NEW YORK (Reuters) -The U.S. dollar’s share of currency reserves reported to the International Monetary Fund edged up to 59.5% in the first quarter of the year, from 58.9% in the previous quarter, IMF data showed on Wednesday.
The greenback remains the largest-held currency reserve by global central banks.
Global reserves, which are reported in U.S. dollars, are assets of central banks held in different currencies used primarily to support their liabilities. Central banks sometimes use reserves to help support their respective currencies.
“Given the U.S. dollar’s broader gains through Q1, the rise in U.S. dollar’s holdings may be more apparent than real,” wrote Shaun Osborne, chief FX strategist, at Scotiabank in Toronto, in a research note after the release of the IMF data.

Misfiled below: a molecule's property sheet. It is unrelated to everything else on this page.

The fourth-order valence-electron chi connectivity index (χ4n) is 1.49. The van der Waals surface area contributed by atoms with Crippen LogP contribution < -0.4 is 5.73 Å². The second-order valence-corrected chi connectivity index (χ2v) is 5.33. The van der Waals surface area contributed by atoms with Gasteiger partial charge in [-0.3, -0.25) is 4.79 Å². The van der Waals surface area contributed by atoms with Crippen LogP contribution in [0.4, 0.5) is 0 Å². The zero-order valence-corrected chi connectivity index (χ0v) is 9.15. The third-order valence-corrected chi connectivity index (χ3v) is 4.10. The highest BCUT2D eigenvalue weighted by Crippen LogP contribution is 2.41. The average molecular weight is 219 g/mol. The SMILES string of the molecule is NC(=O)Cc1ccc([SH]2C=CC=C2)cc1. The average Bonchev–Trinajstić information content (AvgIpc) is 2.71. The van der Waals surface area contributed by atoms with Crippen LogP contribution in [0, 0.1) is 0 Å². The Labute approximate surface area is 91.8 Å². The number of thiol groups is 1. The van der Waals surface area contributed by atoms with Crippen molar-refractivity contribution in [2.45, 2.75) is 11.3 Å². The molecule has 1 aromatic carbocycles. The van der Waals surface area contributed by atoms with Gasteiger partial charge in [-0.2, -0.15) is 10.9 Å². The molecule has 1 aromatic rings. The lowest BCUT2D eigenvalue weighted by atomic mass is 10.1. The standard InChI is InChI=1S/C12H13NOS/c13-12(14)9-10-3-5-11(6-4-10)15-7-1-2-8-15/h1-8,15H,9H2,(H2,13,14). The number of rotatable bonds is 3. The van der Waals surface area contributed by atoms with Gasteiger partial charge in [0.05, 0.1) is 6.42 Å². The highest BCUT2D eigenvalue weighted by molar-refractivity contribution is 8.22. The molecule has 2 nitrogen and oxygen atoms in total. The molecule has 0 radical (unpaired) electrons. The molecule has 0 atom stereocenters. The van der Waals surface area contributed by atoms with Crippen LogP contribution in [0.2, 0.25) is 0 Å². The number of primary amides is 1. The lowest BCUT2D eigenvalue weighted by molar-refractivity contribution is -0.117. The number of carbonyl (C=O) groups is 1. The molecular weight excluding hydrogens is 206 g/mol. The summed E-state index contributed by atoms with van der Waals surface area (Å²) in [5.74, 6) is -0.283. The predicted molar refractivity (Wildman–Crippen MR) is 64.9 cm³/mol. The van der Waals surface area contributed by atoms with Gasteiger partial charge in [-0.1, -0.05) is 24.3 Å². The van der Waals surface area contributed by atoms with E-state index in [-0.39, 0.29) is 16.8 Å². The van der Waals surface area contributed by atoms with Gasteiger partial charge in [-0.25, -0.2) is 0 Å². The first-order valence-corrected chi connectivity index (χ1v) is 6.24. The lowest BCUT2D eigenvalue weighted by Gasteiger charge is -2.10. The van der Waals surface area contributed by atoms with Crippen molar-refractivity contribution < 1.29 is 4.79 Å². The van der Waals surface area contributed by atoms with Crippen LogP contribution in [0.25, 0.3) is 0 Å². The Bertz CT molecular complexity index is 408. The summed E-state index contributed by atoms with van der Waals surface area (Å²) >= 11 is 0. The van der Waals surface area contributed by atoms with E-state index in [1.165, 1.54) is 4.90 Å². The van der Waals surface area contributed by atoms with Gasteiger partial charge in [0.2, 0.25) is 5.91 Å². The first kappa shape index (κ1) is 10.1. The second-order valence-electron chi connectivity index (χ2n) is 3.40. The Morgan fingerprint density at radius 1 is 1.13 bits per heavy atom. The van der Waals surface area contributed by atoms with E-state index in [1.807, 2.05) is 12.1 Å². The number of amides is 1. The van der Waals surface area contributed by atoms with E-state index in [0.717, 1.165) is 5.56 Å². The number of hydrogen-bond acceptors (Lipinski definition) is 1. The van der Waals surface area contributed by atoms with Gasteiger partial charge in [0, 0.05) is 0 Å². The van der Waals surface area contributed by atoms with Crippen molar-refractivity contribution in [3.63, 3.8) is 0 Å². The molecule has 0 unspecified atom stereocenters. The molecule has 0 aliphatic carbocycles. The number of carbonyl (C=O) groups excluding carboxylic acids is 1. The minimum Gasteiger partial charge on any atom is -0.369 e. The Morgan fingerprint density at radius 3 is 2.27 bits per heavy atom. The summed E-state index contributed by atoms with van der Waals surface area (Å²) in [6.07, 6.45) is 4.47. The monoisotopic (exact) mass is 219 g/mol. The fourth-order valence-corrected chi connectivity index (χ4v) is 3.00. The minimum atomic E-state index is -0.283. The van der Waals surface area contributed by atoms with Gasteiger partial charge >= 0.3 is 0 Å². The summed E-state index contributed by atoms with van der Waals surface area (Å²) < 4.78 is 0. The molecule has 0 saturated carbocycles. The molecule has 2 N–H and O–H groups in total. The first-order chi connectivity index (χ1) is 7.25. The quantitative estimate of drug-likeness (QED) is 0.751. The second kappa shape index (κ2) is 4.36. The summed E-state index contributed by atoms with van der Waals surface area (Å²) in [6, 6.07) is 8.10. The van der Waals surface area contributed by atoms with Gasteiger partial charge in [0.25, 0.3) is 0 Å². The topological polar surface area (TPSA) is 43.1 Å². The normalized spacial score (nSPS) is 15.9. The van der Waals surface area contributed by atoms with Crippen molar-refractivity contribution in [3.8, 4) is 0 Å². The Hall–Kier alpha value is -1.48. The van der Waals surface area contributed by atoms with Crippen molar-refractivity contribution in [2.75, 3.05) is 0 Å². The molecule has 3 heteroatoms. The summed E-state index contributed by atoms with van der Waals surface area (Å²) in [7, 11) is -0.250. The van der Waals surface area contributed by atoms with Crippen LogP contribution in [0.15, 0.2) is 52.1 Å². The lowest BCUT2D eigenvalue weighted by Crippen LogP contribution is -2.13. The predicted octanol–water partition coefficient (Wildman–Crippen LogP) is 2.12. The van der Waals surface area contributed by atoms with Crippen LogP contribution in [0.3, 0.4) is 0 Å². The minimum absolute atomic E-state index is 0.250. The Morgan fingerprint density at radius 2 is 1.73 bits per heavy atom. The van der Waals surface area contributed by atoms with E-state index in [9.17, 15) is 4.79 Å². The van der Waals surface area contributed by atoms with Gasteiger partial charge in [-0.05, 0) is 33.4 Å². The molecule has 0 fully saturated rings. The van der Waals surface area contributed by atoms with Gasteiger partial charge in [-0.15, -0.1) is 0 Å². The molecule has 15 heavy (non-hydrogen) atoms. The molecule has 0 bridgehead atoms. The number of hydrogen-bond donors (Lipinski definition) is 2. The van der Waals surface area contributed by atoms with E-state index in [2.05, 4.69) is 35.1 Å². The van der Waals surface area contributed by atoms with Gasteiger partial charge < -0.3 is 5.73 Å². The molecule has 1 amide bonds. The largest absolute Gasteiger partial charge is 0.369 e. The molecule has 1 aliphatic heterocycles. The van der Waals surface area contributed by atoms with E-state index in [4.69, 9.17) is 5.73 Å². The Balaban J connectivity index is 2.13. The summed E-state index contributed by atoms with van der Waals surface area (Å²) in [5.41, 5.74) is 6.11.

The dollar index gained 3.6% in the first quarter.
“Broader trends do underscore the gradual shift away from the U.S. dollar in reserve holdings,” he added.
The peak allocation for the U.S. dollar was 72.7% in Q2 2001, according to the IMF data, and while currency diversification has developed at a gradual pace, the trend has been persistent, Osborne said.
Reserves held in U.S. dollars slipped to $6.991 trillion in the first quarter, compared with $6.996 trillion in the fourth. Reserves held in euros, meanwhile, fell 4.4% on a quarterly basis to $2.415 trillion.
The euro’s share fell to 20.6% in the first three months of the year, compared with a 21.3% share in the last quarter of 2020. Its share in the fourth quarter was the highest since 2014. In 2009, the euro hit its highest share of FX reserves at 28%.
The Chinese yuan’s share increased to 2.4% in the first quarter, from a share of 2.2% in the previous three months. China’s share gained for five consecutive quarters, with yuan reserves rising 7% to $287 billion. The IMF started tracking the yuan’s share in 2017.
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